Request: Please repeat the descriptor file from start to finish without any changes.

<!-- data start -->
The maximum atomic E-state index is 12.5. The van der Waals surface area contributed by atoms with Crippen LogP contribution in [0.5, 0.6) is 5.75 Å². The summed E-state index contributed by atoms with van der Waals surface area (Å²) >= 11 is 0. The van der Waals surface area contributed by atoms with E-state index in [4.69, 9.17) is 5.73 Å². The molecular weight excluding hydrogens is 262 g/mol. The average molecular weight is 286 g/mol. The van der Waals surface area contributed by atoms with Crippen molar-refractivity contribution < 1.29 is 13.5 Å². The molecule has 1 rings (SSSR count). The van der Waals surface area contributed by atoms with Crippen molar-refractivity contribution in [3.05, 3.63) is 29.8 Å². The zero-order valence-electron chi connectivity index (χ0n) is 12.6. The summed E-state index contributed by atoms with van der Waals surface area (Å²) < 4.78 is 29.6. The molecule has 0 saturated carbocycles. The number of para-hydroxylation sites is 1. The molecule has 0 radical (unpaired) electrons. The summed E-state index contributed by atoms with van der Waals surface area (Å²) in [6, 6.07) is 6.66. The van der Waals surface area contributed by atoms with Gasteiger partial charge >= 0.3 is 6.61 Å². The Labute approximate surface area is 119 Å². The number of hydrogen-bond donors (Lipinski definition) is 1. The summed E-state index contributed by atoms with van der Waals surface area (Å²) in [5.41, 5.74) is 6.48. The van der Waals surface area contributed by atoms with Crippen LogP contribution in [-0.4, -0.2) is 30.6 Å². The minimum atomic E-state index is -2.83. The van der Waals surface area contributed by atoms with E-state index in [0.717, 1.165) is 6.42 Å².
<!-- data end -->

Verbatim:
The maximum atomic E-state index is 12.5. The van der Waals surface area contributed by atoms with Crippen LogP contribution in [0.5, 0.6) is 5.75 Å². The summed E-state index contributed by atoms with van der Waals surface area (Å²) >= 11 is 0. The van der Waals surface area contributed by atoms with E-state index in [4.69, 9.17) is 5.73 Å². The molecular weight excluding hydrogens is 262 g/mol. The average molecular weight is 286 g/mol. The van der Waals surface area contributed by atoms with Crippen molar-refractivity contribution < 1.29 is 13.5 Å². The molecule has 1 rings (SSSR count). The van der Waals surface area contributed by atoms with Crippen molar-refractivity contribution in [3.05, 3.63) is 29.8 Å². The zero-order valence-electron chi connectivity index (χ0n) is 12.6. The summed E-state index contributed by atoms with van der Waals surface area (Å²) < 4.78 is 29.6. The molecule has 0 saturated carbocycles. The number of para-hydroxylation sites is 1. The molecule has 0 radical (unpaired) electrons. The summed E-state index contributed by atoms with van der Waals surface area (Å²) in [6, 6.07) is 6.66. The van der Waals surface area contributed by atoms with Gasteiger partial charge >= 0.3 is 6.61 Å². The Labute approximate surface area is 119 Å². The number of hydrogen-bond donors (Lipinski definition) is 1. The summed E-state index contributed by atoms with van der Waals surface area (Å²) in [5.41, 5.74) is 6.48. The van der Waals surface area contributed by atoms with Crippen LogP contribution in [-0.4, -0.2) is 30.6 Å². The minimum atomic E-state index is -2.83. The van der Waals surface area contributed by atoms with E-state index in [0.717, 1.165) is 6.42 Å².